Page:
When it comes to the art of public speaking, most individuals fear it more than death itself. According to Statistic Brain Research Institute, glossophobia – that is, the fear of public speaking – tops the list of top ten phobias, with the fear of death and spiders trailing behind it.
We’ve all experienced that dreadful, anxiety-ridden pre-speech state. You’re sweating profusely, experiencing a bit of nausea and low-key trembling like there’s no tomorrow. Well, it’s time to leave those public speaking woes behind.
Below is a compilation of tips to ensure a seamless, A+ speech as told from a communication student who has undergone one too many speeches.
Practice, practice and oh yeah, more practice
You may feel ridiculous talking to yourself, but practicing your speech out loud and establishing that familiarity with your own voice ultimately goes a long way. The cliché “practice makes perfect” is cliché for a reason. Dancers and musicians must continually practice before their gigs, and actors must practice lines for their roles – the same principle applies for delivering a speech.
Establish familiarity with your material
Know the topic you’re presenting about from front to back. Establishing working knowledge of your topic (as opposed to having your eyes glued to note cards) will result in less fumbles during the speech. It’s much easier to talk about things you actually know about as opposed to something you’re not quite sure about, right?
Employ breathing exercises prior to your speech AND allow yourself to breath during the speech
Inhale, exhale. Repeat until your heart rate calms from the weathered storm that is speech anxiety. And remember to allow yourself to make pauses during your speech! Do not plow through the thing at 80 miles per hour; speak in a means similar to that of a friendly conversation but with much more formality, of course. Breathe, child, breathe. Oxygen is your friend.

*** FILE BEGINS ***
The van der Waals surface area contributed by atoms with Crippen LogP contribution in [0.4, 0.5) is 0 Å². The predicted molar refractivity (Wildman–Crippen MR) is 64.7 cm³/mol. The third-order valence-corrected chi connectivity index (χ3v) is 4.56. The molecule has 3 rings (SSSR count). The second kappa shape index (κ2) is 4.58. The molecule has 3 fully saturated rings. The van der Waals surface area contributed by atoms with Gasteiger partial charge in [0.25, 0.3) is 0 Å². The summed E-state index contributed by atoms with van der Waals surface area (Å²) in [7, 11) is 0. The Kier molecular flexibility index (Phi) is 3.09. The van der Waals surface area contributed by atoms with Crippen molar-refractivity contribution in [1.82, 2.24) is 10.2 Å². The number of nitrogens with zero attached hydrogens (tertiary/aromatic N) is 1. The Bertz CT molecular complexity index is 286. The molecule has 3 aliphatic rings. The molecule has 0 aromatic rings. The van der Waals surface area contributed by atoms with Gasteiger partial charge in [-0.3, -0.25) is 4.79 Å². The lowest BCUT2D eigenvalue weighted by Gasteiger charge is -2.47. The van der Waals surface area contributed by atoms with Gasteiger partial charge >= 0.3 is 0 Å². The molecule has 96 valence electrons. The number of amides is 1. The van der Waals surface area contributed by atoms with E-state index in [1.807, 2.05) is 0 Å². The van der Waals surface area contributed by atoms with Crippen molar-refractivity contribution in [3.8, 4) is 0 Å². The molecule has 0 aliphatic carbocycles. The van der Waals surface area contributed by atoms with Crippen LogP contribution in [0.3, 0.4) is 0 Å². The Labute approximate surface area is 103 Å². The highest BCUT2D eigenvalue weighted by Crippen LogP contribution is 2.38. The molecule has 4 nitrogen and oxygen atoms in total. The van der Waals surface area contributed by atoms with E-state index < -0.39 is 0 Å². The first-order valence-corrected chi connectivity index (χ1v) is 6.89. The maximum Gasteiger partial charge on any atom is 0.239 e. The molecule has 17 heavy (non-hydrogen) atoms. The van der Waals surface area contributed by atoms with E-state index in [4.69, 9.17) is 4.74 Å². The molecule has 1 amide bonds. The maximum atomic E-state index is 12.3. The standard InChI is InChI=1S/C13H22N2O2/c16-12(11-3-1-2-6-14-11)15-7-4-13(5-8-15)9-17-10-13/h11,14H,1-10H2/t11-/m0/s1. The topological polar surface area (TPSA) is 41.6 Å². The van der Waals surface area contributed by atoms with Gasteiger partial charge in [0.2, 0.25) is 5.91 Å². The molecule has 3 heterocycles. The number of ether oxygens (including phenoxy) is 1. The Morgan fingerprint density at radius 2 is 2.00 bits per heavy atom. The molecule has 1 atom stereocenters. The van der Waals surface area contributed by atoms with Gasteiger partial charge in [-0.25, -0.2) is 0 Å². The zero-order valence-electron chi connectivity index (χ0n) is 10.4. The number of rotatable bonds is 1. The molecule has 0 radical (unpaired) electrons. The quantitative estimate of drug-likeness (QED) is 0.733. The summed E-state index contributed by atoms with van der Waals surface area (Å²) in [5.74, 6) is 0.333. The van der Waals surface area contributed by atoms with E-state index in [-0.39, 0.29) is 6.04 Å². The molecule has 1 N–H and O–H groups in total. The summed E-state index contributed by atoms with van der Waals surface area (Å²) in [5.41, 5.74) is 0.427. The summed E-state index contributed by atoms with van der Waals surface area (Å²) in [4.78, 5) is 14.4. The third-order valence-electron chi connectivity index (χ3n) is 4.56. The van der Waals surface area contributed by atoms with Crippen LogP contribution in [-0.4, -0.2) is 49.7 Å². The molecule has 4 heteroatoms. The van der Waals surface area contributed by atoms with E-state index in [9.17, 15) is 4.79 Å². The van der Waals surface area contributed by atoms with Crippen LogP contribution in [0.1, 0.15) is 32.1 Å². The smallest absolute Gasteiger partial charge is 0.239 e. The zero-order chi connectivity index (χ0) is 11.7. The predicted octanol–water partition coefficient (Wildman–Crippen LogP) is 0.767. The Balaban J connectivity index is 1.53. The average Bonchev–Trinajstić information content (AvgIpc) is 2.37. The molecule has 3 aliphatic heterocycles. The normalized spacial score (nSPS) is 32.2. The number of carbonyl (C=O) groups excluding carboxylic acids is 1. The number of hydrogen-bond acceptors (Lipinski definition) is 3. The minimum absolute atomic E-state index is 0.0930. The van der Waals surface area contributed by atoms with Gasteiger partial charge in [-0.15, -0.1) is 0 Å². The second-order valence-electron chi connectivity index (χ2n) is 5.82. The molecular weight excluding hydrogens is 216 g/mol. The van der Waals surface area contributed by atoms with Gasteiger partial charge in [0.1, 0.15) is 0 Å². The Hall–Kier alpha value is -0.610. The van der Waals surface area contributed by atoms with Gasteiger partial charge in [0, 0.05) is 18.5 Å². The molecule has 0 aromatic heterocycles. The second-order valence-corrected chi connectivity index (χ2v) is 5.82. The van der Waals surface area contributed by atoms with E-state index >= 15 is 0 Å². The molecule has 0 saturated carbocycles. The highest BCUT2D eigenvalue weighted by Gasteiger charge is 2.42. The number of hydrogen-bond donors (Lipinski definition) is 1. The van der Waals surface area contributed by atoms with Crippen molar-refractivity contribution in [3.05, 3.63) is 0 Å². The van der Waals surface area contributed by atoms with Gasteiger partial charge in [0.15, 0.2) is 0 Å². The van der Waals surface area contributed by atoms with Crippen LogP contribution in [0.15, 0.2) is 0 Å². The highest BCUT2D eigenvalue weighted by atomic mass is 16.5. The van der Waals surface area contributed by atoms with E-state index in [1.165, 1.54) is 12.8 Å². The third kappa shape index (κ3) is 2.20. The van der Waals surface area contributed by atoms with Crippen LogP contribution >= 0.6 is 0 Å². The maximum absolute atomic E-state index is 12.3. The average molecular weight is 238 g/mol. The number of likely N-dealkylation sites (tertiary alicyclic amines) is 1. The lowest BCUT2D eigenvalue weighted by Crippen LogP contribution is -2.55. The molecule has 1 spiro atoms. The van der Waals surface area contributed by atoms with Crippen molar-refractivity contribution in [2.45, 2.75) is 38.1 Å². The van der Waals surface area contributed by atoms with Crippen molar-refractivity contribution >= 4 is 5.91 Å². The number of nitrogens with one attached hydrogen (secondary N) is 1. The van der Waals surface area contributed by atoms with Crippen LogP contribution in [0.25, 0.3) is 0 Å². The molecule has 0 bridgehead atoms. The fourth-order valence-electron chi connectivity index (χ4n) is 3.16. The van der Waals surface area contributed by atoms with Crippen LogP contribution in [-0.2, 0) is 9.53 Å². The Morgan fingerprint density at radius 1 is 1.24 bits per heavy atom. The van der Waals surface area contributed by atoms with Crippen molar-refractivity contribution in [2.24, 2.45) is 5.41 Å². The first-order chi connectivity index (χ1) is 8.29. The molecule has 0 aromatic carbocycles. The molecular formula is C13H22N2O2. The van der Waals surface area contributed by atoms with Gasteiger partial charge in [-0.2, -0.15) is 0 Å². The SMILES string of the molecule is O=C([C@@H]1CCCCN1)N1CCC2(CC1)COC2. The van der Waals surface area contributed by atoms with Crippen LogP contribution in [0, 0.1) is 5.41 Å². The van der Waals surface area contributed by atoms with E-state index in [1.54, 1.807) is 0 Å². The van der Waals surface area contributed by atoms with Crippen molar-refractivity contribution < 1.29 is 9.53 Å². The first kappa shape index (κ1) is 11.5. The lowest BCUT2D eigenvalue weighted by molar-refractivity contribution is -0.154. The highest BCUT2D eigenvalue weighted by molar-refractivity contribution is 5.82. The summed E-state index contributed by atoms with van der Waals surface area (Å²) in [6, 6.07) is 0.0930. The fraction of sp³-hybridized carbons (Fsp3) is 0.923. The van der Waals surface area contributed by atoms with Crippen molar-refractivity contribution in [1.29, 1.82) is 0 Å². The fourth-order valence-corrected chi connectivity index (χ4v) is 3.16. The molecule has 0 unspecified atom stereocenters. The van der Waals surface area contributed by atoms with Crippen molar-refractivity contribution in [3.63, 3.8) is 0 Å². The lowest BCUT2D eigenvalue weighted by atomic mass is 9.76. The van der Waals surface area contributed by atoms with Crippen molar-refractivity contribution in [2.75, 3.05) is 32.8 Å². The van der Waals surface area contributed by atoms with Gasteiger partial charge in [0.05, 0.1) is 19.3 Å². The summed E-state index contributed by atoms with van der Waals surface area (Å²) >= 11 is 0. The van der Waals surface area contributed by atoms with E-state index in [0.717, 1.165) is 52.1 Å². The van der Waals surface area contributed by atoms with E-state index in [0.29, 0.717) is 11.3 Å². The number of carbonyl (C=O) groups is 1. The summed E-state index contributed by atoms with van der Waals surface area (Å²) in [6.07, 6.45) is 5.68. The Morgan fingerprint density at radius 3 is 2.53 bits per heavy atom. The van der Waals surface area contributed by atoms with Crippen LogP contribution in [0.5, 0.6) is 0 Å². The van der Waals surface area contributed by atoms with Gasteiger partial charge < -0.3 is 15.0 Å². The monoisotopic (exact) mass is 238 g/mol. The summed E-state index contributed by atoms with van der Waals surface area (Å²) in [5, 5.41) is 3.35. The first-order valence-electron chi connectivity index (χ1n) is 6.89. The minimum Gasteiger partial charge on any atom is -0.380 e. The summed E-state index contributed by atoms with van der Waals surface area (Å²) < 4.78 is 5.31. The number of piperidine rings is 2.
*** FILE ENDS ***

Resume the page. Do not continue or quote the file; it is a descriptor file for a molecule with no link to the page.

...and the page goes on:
Envision a successful speech
OK, this may sound totally cheesy but it pertains to the power of visualization. As someone who has undergone this practice many times, I guarantee that it yields effective results. It was Aristotle who, in reference to the importance of visualization for the soul, wrote these words:
“The reasoning mind thinks its ideas in the form of images; and as the mind determines the objects it should pursue
or avoid in terms of these images, even in the absence of sensation, so it is stimulated to action when occupied with them.”
The power of visualization is not only applicable to effective speeches, but life in general. Envision a successful life for yourself, dammit!
Get a good night’s sleep
I cannot believe I almost left out this last point. Incorporate a solid, seven to eight hour night’s sleep prior to the day of your speech. The same reasoning for adequate sleep before exams holds true for public speaking. Allow yourself sufficient rest at night for more alert and functioning brain work the next day.